East meets West

East meets West in this little bowl of soup I had last week.  Take a guess.


The croutons gave the creamy soup a bit of a crunch.


Here’s what it actually was…


Clever, huh? Who’d have thought the Striped One could be made into a creamy soup such like so and be served in a high-end restaurant like this. Bravo RBC for the effort in bringing to the fore local foods!

10/10 for creativity  from me, although, less marks for execution or the finished product- though I can see how it might work.

I still prefer Kembayau the way mom used to prepare ’em- striped, steamed/blanched, salted. And the world is a happier place for it…


Here’s a tip when buying Kembayau: look at the color of the tip; the yellower it is, the more creamy the flesh.


6 responses

  1. hmmmmm.

    apa kan rasa kembayau ani ah? the creamy texture freaks me out a bit. mcm tembelus. and avocado. and i find it amusing ada urg makan kembayau pakai gula instead of garam. apa tah lagi rasanya tu?

    dulu2 my nini fed us the insides of biji kembayau. macam pistachio. hoho. semua jua kan dimakan.

  2. Kembayau’s creamy and tastes a bit like avocado. Temelus or Pangalaban has a more intense flavour. Entah ah. I gave up splitting Kembayau seeds coz they’re too small. I prefer biji Buah Li (?), much bigger and more isi, like walnut in fact.

    But Kembayau with sugar has never made sense to me, always with salt for me, thanks. But what do i know?? I just had a salad consisting of apple, jaruk mangga and jaruk petai and cili padi… at 3am… as if that makes any more sense than kembayau with sugar…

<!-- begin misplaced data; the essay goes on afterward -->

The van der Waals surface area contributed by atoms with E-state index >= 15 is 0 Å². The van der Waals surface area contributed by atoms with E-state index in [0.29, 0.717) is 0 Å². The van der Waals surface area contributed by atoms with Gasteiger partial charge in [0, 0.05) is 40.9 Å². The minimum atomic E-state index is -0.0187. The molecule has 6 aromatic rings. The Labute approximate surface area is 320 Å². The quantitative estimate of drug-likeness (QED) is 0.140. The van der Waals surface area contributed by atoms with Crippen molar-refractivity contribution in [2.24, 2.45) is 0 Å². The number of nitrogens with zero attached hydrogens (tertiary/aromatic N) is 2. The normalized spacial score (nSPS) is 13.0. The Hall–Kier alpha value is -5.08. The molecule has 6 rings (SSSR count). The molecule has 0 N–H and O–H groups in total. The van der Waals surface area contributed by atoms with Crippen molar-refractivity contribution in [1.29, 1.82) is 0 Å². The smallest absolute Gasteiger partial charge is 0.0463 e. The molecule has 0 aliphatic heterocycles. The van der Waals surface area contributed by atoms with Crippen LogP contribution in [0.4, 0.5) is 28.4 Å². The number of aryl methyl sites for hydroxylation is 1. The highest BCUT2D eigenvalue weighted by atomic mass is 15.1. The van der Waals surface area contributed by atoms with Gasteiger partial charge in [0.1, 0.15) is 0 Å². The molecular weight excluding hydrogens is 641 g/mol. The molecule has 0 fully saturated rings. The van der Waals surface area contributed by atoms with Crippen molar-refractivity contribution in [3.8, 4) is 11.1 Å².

3. makes sense if it’s a green apple. hehe.

    yea they’re too small. Yatah dulu2 my mulah nini atu was soooo heroic in our eyes pasal ia stedi splitting the seeds supaya kami dapat kurik isinya. biji nangka dapat makan jua kan? macam chestnuts rasanya? haha kenapakan semua seeds macam rasa kacang? (inc the one you mentioned. nama standardnya kah tu cz i googled it and didnt find anything)

  4. The apparently Muara-style kembayau is first blanched and then stir-fried with a bit of oil, sliced shallots and garlic, and seasoned with salt and sugar. It is very tasty and sweet kembayau makes much sense, at least to me and the people in Muara where it probably originated from hehe. Oh yes aku masih tatak biji kembayau. Because buah meritus is so hard to find. sigh. ^_^

  5. It never made sense to me to have sweet kembayau,but the way you just described it made it sound really nyaman. I’ll try it nanti. On a different note, biji buah meritus is what always comes to my mind every time I hear names like Professor Emeritus Asmah Omar being mentioned. just great- people work their academic asses off and I imagine them to be biji buah!! But tasty biji buah, if that’s any compensation.

Leave a Reply

Fill in your details below or click an icon to log in:

WordPress.com Logo

You are commenting using your WordPress.com account. Log Out /  Change )

Google+ photo

You are commenting using your Google+ account. Log Out /  Change )

Twitter picture

You are commenting using your Twitter account. Log Out /  Change )

Facebook photo

You are commenting using your Facebook account. Log Out /  Change )


Connecting to %s